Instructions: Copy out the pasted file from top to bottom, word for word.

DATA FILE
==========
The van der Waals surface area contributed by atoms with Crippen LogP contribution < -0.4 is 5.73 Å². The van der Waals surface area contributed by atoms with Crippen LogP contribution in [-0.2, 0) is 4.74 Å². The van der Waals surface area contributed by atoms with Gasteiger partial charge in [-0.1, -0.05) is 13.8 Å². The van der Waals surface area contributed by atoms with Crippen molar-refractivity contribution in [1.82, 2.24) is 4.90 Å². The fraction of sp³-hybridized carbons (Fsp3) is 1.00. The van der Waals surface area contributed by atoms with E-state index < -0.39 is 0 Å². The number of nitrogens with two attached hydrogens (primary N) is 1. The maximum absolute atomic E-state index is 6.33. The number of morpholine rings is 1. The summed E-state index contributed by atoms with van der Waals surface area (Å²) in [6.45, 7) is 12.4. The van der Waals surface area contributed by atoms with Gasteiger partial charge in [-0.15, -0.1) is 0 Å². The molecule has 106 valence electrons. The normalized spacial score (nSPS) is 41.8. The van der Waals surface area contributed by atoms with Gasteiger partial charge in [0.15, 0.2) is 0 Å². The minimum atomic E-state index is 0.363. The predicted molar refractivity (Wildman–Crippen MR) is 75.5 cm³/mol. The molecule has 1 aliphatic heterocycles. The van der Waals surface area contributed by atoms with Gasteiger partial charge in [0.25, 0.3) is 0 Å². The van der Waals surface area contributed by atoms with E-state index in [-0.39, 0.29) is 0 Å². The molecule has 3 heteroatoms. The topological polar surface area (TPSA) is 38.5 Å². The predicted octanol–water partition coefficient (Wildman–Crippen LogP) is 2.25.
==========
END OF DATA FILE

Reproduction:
The van der Waals surface area contributed by atoms with Crippen LogP contribution < -0.4 is 5.73 Å². The van der Waals surface area contributed by atoms with Crippen LogP contribution in [-0.2, 0) is 4.74 Å². The van der Waals surface area contributed by atoms with Gasteiger partial charge in [-0.1, -0.05) is 13.8 Å². The van der Waals surface area contributed by atoms with Crippen molar-refractivity contribution in [1.82, 2.24) is 4.90 Å². The fraction of sp³-hybridized carbons (Fsp3) is 1.00. The van der Waals surface area contributed by atoms with E-state index < -0.39 is 0 Å². The number of nitrogens with two attached hydrogens (primary N) is 1. The maximum absolute atomic E-state index is 6.33. The number of morpholine rings is 1. The summed E-state index contributed by atoms with van der Waals surface area (Å²) in [6.45, 7) is 12.4. The van der Waals surface area contributed by atoms with Gasteiger partial charge in [-0.15, -0.1) is 0 Å². The molecule has 106 valence electrons. The normalized spacial score (nSPS) is 41.8. The van der Waals surface area contributed by atoms with Gasteiger partial charge in [0.15, 0.2) is 0 Å². The minimum atomic E-state index is 0.363. The predicted molar refractivity (Wildman–Crippen MR) is 75.5 cm³/mol. The molecule has 1 aliphatic heterocycles. The van der Waals surface area contributed by atoms with Gasteiger partial charge in [0.25, 0.3) is 0 Å². The van der Waals surface area contributed by atoms with E-state index in [-0.39, 0.29) is 0 Å². The molecule has 3 heteroatoms. The topological polar surface area (TPSA) is 38.5 Å². The predicted octanol–water partition coefficient (Wildman–Crippen LogP) is 2.25.